There are quite a few mysteries in astronomy; things we don’t understand. The vast majority of them are smallish in scope, things that can probably be solved with a little more work, more observations. These are more like questions than outright mysteries; things we just don’t have the answers to quite yet.
But then there are some that really are mysteries: unexpected oddities that, for now, defy explanation. One of these reared its head again recently, when observations by the ground-based Subaru and Keck observatories were combined with those from the space-based telescopes Hubble and Spitzer. It doesn’t look like much of a mystery — just a red smudge — but it pushes the boundaries of what we think the very Universe itself can do.
[Click to enbigbangenate.]
First, holy cow, what an image! Incredibly, nearly every single object in that picture is an entire galaxy, a vast collection of billions of stars. They’re also very distant; I doubt any of the bigger ones are closer than several billion light years away.
And lurking off to the side, where you’d hardly notice it, is that little red guy. Named GN-108036, it’s at the soul-crushing distance of 12.9 billion light years away. That means that the light we see here left that galaxy when the Universe was only a few hundred million years old.
As you might imagine, it may look faint, but at that distance it’s remarkable we can see it at all. But we do, because it’s amazingly luminous, perhaps the most intrinsically bright galaxy seen at that distance ever found. Of course, we don’t see too many galaxies farther away than this! And that’s part of the mystery.
Spiral galaxies are among the most beautiful objects in the sky, and one of the most beautiful of them is M101, also known as the Pinwheel Galaxy. It’s a reliable favorite among amateur astronomers because it’s big, bright, and located near the north pole of the sky, so it’s easy to find for a big part of the year.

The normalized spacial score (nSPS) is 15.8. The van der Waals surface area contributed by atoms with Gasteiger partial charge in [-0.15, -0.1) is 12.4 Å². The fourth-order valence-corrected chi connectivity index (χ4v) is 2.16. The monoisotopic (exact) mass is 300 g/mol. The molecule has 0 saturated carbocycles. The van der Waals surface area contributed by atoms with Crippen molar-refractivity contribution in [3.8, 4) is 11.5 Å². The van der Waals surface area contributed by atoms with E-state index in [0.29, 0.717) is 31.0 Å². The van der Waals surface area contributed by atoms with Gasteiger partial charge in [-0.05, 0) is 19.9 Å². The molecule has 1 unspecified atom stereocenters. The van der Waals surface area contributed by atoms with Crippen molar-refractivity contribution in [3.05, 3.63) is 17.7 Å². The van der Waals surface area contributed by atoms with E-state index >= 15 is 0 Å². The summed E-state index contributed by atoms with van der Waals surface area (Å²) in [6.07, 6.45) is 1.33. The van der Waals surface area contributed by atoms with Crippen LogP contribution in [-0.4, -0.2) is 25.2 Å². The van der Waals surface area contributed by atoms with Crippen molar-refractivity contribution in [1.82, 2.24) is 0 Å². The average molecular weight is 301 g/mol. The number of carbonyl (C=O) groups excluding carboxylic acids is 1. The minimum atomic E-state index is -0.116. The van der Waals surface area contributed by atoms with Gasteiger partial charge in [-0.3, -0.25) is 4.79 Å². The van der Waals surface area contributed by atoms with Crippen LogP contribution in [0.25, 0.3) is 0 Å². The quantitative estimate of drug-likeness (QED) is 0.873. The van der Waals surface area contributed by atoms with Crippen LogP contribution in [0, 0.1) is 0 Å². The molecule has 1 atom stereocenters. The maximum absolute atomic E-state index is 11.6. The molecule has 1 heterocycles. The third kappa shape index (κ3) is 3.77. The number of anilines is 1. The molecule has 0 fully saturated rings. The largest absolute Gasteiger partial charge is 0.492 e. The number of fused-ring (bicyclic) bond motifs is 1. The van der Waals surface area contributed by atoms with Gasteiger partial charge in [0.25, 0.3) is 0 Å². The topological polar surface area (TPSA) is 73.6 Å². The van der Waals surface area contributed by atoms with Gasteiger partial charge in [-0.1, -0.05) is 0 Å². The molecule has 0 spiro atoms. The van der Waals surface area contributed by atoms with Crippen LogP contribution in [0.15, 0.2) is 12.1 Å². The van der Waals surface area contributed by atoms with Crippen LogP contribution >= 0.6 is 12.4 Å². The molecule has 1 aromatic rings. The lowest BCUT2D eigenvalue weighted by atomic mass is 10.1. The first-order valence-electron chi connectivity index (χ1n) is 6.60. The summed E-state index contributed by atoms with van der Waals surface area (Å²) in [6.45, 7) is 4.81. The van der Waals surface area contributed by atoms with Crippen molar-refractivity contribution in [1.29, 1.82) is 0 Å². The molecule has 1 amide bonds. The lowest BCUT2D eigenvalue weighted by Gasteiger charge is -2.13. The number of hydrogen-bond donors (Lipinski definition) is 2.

I’ve seen it many times through a telescope, but not quite like the way NASA’s Wide-field Infrared Survey Explorer (WISE) saw it: glowing fiercely in colors our eyes cannot detect:
[Click to galactinate.]
This image shows the galaxy in the far-infrared. What you see here as blue is actually starlight; green is from long organic compounds called PAHs, and red is from glowing dust, warmed by nearby star formation. Look at the gigantic red clouds where stars are being born! Thousands of these have been catalogued in the Pinwheel.
It’s actually an immense galaxy, twice the diameter of the Milky Way and possessing as many as ten times the number of stars. Our galaxy is no lightweight, but the Pinwheel is a monster. I wrote about it when Hubble released a gorgeous and incredibly detailed image of it back in 2006. There’s also a spectacular Spitzer image of it as well, which is also in the infrared, though in a different part of the IR spectrum.
The WISE mission shut its eye earlier this year when it ran out of coolant to keep its detectors cold (warm objects emit lots of IR, so keeping things cold prevents the detectors themselves from glowing in the very light they’re designed to see), but it surveyed the entire sky, returning a whole lot of data. I imagine we’ll be seeing more pictures like this coming from the database, as well as lots of amazing discoveries as scientists pore over it. The mission itself may be done, but the information it gave us goes on.
Image credit: NASA/JPL-Caltech/UCLA
I love to post pretty pictures of galaxies and wax lyrical about their magnificent structure, complex history, and complicated internal compositions.